Graduate student alumni spotlight: Maggie Labinski
Dr. Maggie Labinski graduated from Loyola University in 2014 with her PhD in Philosophy. She is now an Assistant Professor at Fairfield University. Her research interests include Feminist Philosophies and Early Medieval Philosophy.
When did you discover your interest in philosophy?
I first encountered philosophy as an undergraduate. I attended an all-women’s university in Wisconsin called Mount Mary. I remember sitting in my First Year philosophy course and thinking to myself, “I have no idea what’s going on, but I don’t want it to stop!”
Why did you choose to apply to and attend Loyola University's PhD Program?
I was largely drawn by the plurality of the department. The professors at Loyola are experts in Historic, Continental, and Analytic philosophies. I was excited by the prospect of being exposed to such philosophical diversity, and I believe that it has broadened the way that I approach my research.
How did your research interests evolve during your time at Loyola?
When I began at Loyola, I was divided about my research. On the one hand, I hoped to continue to explore early medieval philosophy—especially the works of Augustine. On the other hand, I was finding myself increasingly drawn to the social/political frameworks of feminism/s. The scholarly mentoring I received from the faculty was incredibly helpful; they advised me to consider the moments of overlap that might exist between the theories of the past and the needs of the present. Such conversations ultimately played an integral role in the development of my dissertation.
How did Loyola's faculty help shape your path as a scholar and teacher?
The professors at Loyola were instrumental in helping me to unpack the relationship between my scholarship and my teaching. For example, Dr. Jackie Scott visited my classroom and encouraged me to see teaching as a natural extension of my research. This eventually led to several co-authored projects with my students. Last year, a student and I traveled to Washington DC and presented a paper that examined the role of race/ethnicity in the construction of classroom ‘safety’ at the Humanities Education and Research Association.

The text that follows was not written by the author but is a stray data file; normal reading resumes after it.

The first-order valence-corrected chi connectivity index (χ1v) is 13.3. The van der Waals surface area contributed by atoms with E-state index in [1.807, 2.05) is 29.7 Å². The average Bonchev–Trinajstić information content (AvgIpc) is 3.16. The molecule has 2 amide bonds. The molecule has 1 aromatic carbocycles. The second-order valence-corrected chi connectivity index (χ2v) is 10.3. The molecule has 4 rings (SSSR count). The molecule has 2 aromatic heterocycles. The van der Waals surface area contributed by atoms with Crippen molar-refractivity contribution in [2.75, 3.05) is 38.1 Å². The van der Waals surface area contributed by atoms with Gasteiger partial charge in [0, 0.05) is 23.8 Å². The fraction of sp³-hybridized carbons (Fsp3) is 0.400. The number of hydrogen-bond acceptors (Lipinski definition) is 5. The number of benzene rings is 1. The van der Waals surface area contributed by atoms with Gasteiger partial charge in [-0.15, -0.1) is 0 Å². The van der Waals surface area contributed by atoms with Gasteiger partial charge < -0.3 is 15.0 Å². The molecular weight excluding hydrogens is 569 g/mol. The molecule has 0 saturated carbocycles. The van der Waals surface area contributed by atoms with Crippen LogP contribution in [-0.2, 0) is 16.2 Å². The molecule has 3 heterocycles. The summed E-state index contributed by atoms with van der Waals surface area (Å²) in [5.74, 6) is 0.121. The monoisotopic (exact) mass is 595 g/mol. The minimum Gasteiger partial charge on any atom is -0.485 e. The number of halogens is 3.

What was the process like of writing your dissertation, "Augustine and Feminisms: A Dialogue about Education"?
What surprised me the most about the dissertation was how much I ended up enjoying the process. Initially, I found it very tempting to approach the dissertation as one last academic hoop to jump through. However, by the time I finished writing, I felt like I had not only been able to deepen my knowledge about a philosophical area that I loved. I had also been able to develop my own “voice” as a researcher. I credit this entirely to my director, Dr. Vicki Wike. Dr. Wike taught me to see the relationship between philosophical rigor and creativity. She encouraged me to follow “the text” but not in such a way that leaves behind the social/political world. It is a way of researching that I now try to pass on to my own students.
What advice would you give to a PhD student beginning his or her dissertation?
Loyola is an incredibly supportive place to write a dissertation. I think the best advice I could give would be to take advantage of this support. Join a student led Writing Accountability Group. Participate in the Summer Dissertation Boot Camp sessions hosted by the Graduate School. Ask faculty where they do the most writing on campus. Ask students about the pedagogical style of their dissertation directors. For me, the dissertation was very much a community effort, and I continue to use many of the strategies I learned along the way in my current research.
How did Loyola's graduate program prepare you for your current position of Assistant Professor at Fairfield University?
One the most valuable things that Loyola’s program taught me was how to think of myself—including my research and my teaching—as one part of a wider department. For example, I was advised to keep in mind the ways in which my courses might compliment a department’s broader curriculum. I was also encouraged to think about co-authoring articles or participating on conference panels with my colleagues. There is a lot about graduate school that can be very isolating, and the pressure to “publish or perish” certainly doesn’t help. However, most departments need faculty who can contribute to a community that is already well in motion. By giving me the space to think about these kinds of questions, Loyola made my transition to Fairfield University much smoother.
What are you passionate about besides Philosophy?
I was born in Wisconsin, and I think my “passions” reflect this. In my spare time I enjoy watching the Green Bay Packers, bottling homebrew, and beating my partner at Ping Pong.